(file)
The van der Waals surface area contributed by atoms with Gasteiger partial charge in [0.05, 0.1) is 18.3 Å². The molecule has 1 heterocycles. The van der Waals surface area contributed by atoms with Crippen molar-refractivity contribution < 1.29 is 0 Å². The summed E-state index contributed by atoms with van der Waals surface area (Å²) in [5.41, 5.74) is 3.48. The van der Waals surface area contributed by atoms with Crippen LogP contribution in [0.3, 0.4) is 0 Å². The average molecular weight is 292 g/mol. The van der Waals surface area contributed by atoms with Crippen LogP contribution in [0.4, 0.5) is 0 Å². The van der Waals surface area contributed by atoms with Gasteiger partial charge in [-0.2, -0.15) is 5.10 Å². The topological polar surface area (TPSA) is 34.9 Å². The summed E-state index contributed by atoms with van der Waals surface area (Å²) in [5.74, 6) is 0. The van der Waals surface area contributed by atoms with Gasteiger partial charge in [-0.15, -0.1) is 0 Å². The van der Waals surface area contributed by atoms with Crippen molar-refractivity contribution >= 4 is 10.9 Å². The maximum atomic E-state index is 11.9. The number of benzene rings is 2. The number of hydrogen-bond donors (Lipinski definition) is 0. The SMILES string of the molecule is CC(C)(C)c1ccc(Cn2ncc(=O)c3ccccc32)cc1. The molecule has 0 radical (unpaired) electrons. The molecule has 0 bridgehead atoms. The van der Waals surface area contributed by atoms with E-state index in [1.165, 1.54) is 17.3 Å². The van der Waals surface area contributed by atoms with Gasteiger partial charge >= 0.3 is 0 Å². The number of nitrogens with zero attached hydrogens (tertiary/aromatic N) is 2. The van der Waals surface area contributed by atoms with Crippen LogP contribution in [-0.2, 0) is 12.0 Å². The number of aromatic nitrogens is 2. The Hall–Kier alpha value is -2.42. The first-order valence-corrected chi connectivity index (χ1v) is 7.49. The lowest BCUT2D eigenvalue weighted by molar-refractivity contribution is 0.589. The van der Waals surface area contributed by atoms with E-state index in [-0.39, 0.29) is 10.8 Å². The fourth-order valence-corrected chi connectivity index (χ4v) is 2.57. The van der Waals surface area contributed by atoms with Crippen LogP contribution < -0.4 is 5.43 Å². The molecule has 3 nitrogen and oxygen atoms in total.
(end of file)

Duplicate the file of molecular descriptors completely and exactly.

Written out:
The van der Waals surface area contributed by atoms with Gasteiger partial charge in [0.05, 0.1) is 18.3 Å². The molecule has 1 heterocycles. The van der Waals surface area contributed by atoms with Crippen molar-refractivity contribution < 1.29 is 0 Å². The summed E-state index contributed by atoms with van der Waals surface area (Å²) in [5.41, 5.74) is 3.48. The van der Waals surface area contributed by atoms with Crippen LogP contribution in [0.3, 0.4) is 0 Å². The average molecular weight is 292 g/mol. The van der Waals surface area contributed by atoms with Crippen LogP contribution in [0.4, 0.5) is 0 Å². The van der Waals surface area contributed by atoms with Gasteiger partial charge in [-0.2, -0.15) is 5.10 Å². The topological polar surface area (TPSA) is 34.9 Å². The summed E-state index contributed by atoms with van der Waals surface area (Å²) in [5.74, 6) is 0. The van der Waals surface area contributed by atoms with Gasteiger partial charge in [-0.15, -0.1) is 0 Å². The van der Waals surface area contributed by atoms with Crippen molar-refractivity contribution >= 4 is 10.9 Å². The maximum atomic E-state index is 11.9. The number of benzene rings is 2. The number of hydrogen-bond donors (Lipinski definition) is 0. The SMILES string of the molecule is CC(C)(C)c1ccc(Cn2ncc(=O)c3ccccc32)cc1. The molecule has 0 radical (unpaired) electrons. The molecule has 0 bridgehead atoms. The van der Waals surface area contributed by atoms with E-state index in [1.165, 1.54) is 17.3 Å². The van der Waals surface area contributed by atoms with Gasteiger partial charge >= 0.3 is 0 Å². The number of nitrogens with zero attached hydrogens (tertiary/aromatic N) is 2. The van der Waals surface area contributed by atoms with Crippen LogP contribution in [-0.2, 0) is 12.0 Å². The number of aromatic nitrogens is 2. The Hall–Kier alpha value is -2.42. The first-order valence-corrected chi connectivity index (χ1v) is 7.49. The lowest BCUT2D eigenvalue weighted by molar-refractivity contribution is 0.589. The van der Waals surface area contributed by atoms with E-state index in [-0.39, 0.29) is 10.8 Å². The fourth-order valence-corrected chi connectivity index (χ4v) is 2.57. The van der Waals surface area contributed by atoms with Crippen LogP contribution < -0.4 is 5.43 Å². The molecule has 3 nitrogen and oxygen atoms in total.